Unlike I have had for the last few months. I’ve been working my ass off. Not just on wage-related stuff, I’m (gasp) working out a lot, and writing a lot, and developing graphics and video stuff, and looking into making the trendy, perhaps pre mature, plunge into HD (not just buying a big ass TV, but a camera and editing solutions for it). So I haven’t had time to post my little slices of life on the blog. Which makes it kind of boring.
So the question, finally: Which is more boring, people talking about their boredom, or me talking about nothing?
Is something better than nothing?
I guess they’re both better than those whiners who talk about getting dumped. Or sports. When did all these illiterates get on the Internet and post fantasy football blogs?

Spring Scene! If you knew about it, I bet you’d be sorry you missed it!

So say you were a forward thinking art-lover in the Rockford community, and you had the idea to invite all kinds of galleries and businesses to have a Pub Crawl of sorts, but with art. You’d make sure they were all divergent, and interesting in the pieces they displayed. You know there is already an Art Scene in the fall. You’d call the new one ‘Spring Scene.’ It would be cool.
But, I bet after getting this all set up, YOU’D advertise. Or tell artists so they could get work in. Or generally not suck. The Rockford Art’s Council, however disagrees with you on the advertising thing. And the sucking thing apparently. They are firm believers in getting a $100 entry fee from galleries, but what they did for that $100 is not too clear. Maybe it’s the sucking. Is that what you pay for? The few local galleries I spoke to seemed to think that the $100 sucking fee seemed the most plausible. Oh, there were flyers; they got out a full week before the event—well in fairness a full week if you rounded up a week.
I wished that they had changed from my last dealings with the ineffectual lumps. I got dragged into designing a web site for them for free for this horrible abomination in Rockford known as First Night. It’s a New Year’s party that’s—hey gang dig this: alcohol free!
Let’s side track. The thought is that it’s for the children. So wipe that sour look off your face, you. It’s for the children. And a good thing too, because the children don’t have any thing to look forward to toward the end of December. Its good to have a holiday geared toward them specifically. Thank you Art Council for having the fortitude of thought to take a notoriously adult holiday and turn into a time for the kiddies. ‘Cause it’s been a whole week almost since they had a national holiday all their own.
Anyway, It’s like this. I did all the graphics and design…even though the damn photos they gave me to work with were in black and white. The Web being such a new medium, how were they to know it was color? Now the site never got finished. The two most important parts were missing. The logos for the sponsors. They never got those to me in a format I could use. I could feel free to round them up if I wanted, but you know, I didn’t. And they never got a schedule, but they assured me I could go to any bank and pick one up. Then re-type the whole thing in. I ignored their calls two days before the event asking when everything was going to be done? You know, they still needed to get me material, but when would I get it done?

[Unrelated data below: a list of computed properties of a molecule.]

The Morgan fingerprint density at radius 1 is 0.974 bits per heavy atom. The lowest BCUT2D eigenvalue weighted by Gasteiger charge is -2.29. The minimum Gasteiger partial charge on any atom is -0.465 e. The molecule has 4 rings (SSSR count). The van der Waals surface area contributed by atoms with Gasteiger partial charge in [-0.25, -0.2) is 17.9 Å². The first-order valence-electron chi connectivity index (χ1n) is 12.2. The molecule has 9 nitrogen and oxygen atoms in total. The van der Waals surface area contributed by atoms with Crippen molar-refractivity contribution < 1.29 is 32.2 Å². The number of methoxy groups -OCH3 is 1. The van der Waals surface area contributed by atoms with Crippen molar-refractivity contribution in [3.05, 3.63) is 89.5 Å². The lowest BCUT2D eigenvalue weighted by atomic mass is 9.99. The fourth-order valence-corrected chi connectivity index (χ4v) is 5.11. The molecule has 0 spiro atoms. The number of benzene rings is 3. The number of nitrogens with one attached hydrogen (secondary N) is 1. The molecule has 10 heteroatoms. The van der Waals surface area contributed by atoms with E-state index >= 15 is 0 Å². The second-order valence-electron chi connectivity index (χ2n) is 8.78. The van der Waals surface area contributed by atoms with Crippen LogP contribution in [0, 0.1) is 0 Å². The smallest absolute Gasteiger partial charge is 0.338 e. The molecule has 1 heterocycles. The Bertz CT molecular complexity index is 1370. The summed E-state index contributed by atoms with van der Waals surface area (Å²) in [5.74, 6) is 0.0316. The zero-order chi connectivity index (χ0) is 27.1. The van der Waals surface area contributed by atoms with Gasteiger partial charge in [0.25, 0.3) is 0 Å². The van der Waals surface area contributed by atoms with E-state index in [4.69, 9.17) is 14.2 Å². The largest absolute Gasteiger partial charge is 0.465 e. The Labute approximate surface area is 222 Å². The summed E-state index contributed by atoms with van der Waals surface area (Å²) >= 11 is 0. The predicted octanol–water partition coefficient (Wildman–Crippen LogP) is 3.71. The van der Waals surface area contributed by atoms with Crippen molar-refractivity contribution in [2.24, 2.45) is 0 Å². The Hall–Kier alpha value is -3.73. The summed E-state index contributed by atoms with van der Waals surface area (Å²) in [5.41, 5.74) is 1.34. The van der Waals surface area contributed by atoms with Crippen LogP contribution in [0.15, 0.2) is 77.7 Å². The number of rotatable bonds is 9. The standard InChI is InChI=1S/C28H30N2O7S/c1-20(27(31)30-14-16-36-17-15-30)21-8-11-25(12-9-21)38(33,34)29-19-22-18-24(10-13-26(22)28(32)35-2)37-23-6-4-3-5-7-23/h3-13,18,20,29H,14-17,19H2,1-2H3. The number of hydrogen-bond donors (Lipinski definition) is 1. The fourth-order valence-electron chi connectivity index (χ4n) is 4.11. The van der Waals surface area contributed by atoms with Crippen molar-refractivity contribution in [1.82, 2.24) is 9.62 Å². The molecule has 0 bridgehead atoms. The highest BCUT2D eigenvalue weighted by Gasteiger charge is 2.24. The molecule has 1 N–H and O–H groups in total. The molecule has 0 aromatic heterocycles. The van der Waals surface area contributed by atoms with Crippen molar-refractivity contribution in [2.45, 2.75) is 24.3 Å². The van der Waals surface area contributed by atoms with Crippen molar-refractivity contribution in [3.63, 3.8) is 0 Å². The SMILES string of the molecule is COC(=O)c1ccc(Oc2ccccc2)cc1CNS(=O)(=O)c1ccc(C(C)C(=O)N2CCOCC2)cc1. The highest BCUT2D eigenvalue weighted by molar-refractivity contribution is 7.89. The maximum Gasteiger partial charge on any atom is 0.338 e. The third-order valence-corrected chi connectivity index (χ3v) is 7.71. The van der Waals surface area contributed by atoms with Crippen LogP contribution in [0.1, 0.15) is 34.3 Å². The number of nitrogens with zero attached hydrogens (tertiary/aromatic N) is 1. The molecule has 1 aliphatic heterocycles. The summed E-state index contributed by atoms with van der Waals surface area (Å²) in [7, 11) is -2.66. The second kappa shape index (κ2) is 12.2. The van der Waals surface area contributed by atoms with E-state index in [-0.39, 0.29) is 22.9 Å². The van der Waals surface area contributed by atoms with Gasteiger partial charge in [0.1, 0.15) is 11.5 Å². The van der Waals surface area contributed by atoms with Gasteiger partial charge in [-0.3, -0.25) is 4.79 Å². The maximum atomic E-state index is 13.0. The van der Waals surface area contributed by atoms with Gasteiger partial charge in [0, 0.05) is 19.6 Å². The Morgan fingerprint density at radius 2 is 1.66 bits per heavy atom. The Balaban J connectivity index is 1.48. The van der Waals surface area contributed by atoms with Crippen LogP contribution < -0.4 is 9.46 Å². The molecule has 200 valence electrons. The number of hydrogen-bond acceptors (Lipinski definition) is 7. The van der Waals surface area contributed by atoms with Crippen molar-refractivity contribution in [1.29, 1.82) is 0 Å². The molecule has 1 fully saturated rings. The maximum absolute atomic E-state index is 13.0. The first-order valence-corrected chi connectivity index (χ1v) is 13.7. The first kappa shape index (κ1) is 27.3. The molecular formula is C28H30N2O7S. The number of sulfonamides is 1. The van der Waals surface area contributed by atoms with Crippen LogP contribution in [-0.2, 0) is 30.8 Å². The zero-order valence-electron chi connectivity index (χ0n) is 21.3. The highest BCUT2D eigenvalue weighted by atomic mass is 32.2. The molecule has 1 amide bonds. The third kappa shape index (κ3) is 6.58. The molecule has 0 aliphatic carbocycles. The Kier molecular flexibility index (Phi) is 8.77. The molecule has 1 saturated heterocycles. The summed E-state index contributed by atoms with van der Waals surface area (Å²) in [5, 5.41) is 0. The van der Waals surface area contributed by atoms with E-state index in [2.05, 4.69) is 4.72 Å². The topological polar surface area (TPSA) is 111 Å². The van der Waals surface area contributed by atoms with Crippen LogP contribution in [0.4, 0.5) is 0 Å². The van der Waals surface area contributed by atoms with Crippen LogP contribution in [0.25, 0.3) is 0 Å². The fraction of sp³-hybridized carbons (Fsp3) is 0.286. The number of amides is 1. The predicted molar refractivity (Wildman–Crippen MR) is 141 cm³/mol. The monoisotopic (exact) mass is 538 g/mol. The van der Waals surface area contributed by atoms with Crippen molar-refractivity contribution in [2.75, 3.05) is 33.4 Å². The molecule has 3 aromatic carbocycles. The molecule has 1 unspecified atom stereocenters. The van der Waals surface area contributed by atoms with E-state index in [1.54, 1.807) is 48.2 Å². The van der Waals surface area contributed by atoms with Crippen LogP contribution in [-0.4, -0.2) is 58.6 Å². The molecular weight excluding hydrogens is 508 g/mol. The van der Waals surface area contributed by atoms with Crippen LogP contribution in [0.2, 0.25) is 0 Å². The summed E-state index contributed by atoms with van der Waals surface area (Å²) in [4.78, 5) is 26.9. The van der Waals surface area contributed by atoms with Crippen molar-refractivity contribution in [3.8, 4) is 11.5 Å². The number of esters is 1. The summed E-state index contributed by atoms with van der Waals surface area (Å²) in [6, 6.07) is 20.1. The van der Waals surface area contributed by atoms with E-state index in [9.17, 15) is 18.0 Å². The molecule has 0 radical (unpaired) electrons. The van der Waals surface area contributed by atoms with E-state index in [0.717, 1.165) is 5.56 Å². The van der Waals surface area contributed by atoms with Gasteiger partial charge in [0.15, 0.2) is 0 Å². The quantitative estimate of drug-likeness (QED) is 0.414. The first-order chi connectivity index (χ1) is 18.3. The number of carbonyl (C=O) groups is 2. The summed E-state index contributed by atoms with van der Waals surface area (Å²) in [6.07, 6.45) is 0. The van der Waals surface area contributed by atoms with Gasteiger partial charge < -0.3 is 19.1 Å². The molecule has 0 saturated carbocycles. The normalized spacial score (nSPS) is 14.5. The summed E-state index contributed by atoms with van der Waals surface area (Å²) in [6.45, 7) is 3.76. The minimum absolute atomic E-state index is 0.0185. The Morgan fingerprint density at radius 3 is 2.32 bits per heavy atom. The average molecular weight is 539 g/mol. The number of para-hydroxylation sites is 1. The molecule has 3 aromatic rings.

I blew them off and went to a very adult, very alcohol-laden party.
Times may change, but standards must remain.

I have arrived. I have left.

Sorry about the radio silence. I’ve been mondo busy, and all.
First thing first: The art opening on Feb 18th. Yes, like two months ago.
My first impression when walking in was wow. 2020’s a good-looking show. They removed the floating walls, so the museum was a big open space. The walls were packed with visual information. We got there pretty early, so there was no crowd yet. I did a very quick look about the place and around the corner, lo and behold! There was my shit. Damn. That was a cool feeling. It had been about 2 weeks since I’d seen the pieces, so it was like checking them out for the first time—hung professionally instead of just sitting next to me in a car seat, or the ironically small versions on my web site.
Next step: let’s get that whole tedious getting drunk thing out of the way. I had two at Octane, but that does not a party make. As I pulled away to get a drink, a reporter from the Register Star was there. We had already talked, but she wanted some pics, and to fill in some blanks from the spotty cell phone plagued conversation we had earlier. Some of the models got to say some words too. The picture she took of me that wound up in the paper made me look bald (if you’ve seen any pic of the eccentric, poofy hair-o-mine, you realize the paradox), but due to shadows and ink miss-registration, I looked like I had much big hero chin (and only one). So: trade off.